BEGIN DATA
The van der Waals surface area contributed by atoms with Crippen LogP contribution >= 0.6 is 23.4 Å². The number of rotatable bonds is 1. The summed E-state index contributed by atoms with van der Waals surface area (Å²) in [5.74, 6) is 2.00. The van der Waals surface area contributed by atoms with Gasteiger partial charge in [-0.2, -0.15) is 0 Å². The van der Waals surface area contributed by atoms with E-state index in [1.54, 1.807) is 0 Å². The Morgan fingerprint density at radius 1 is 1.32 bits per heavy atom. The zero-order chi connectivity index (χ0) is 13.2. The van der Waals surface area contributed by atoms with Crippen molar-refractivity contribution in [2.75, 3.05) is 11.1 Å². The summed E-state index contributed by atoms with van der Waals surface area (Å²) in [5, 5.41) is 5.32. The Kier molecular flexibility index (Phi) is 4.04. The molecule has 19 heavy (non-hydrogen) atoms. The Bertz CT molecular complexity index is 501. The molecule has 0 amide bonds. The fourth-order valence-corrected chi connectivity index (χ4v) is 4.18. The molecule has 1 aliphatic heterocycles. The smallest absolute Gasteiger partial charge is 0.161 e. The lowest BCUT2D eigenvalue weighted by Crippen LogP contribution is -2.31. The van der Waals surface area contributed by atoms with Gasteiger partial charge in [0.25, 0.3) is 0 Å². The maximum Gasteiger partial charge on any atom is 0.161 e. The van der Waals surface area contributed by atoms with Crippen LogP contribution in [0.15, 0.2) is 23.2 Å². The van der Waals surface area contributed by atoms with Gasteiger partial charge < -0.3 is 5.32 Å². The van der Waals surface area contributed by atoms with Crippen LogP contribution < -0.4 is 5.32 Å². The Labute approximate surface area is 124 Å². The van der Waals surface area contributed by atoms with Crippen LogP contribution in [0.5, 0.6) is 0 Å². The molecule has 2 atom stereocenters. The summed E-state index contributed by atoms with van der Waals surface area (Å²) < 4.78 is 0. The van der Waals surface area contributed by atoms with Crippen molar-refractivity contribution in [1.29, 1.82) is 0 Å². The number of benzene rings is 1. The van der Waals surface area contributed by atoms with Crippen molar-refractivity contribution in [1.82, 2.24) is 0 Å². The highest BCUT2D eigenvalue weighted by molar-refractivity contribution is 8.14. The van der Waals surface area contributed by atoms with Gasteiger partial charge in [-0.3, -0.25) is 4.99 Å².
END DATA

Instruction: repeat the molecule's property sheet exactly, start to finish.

The van der Waals surface area contributed by atoms with Crippen LogP contribution >= 0.6 is 23.4 Å². The number of rotatable bonds is 1. The summed E-state index contributed by atoms with van der Waals surface area (Å²) in [5.74, 6) is 2.00. The van der Waals surface area contributed by atoms with Gasteiger partial charge in [-0.2, -0.15) is 0 Å². The van der Waals surface area contributed by atoms with E-state index in [1.54, 1.807) is 0 Å². The Morgan fingerprint density at radius 1 is 1.32 bits per heavy atom. The zero-order chi connectivity index (χ0) is 13.2. The van der Waals surface area contributed by atoms with Crippen molar-refractivity contribution in [2.75, 3.05) is 11.1 Å². The summed E-state index contributed by atoms with van der Waals surface area (Å²) in [5, 5.41) is 5.32. The Kier molecular flexibility index (Phi) is 4.04. The molecule has 19 heavy (non-hydrogen) atoms. The Bertz CT molecular complexity index is 501. The molecule has 0 amide bonds. The fourth-order valence-corrected chi connectivity index (χ4v) is 4.18. The molecule has 1 aliphatic heterocycles. The smallest absolute Gasteiger partial charge is 0.161 e. The lowest BCUT2D eigenvalue weighted by Crippen LogP contribution is -2.31. The van der Waals surface area contributed by atoms with Gasteiger partial charge in [0.25, 0.3) is 0 Å². The maximum Gasteiger partial charge on any atom is 0.161 e. The van der Waals surface area contributed by atoms with Crippen LogP contribution in [0.15, 0.2) is 23.2 Å². The van der Waals surface area contributed by atoms with Gasteiger partial charge < -0.3 is 5.32 Å². The van der Waals surface area contributed by atoms with Crippen LogP contribution < -0.4 is 5.32 Å². The Labute approximate surface area is 124 Å². The van der Waals surface area contributed by atoms with Crippen LogP contribution in [0.5, 0.6) is 0 Å². The molecule has 2 atom stereocenters. The summed E-state index contributed by atoms with van der Waals surface area (Å²) < 4.78 is 0. The van der Waals surface area contributed by atoms with Crippen molar-refractivity contribution in [1.29, 1.82) is 0 Å². The number of benzene rings is 1. The van der Waals surface area contributed by atoms with Crippen molar-refractivity contribution in [1.82, 2.24) is 0 Å². The highest BCUT2D eigenvalue weighted by molar-refractivity contribution is 8.14. The van der Waals surface area contributed by atoms with Gasteiger partial charge in [-0.3, -0.25) is 4.99 Å².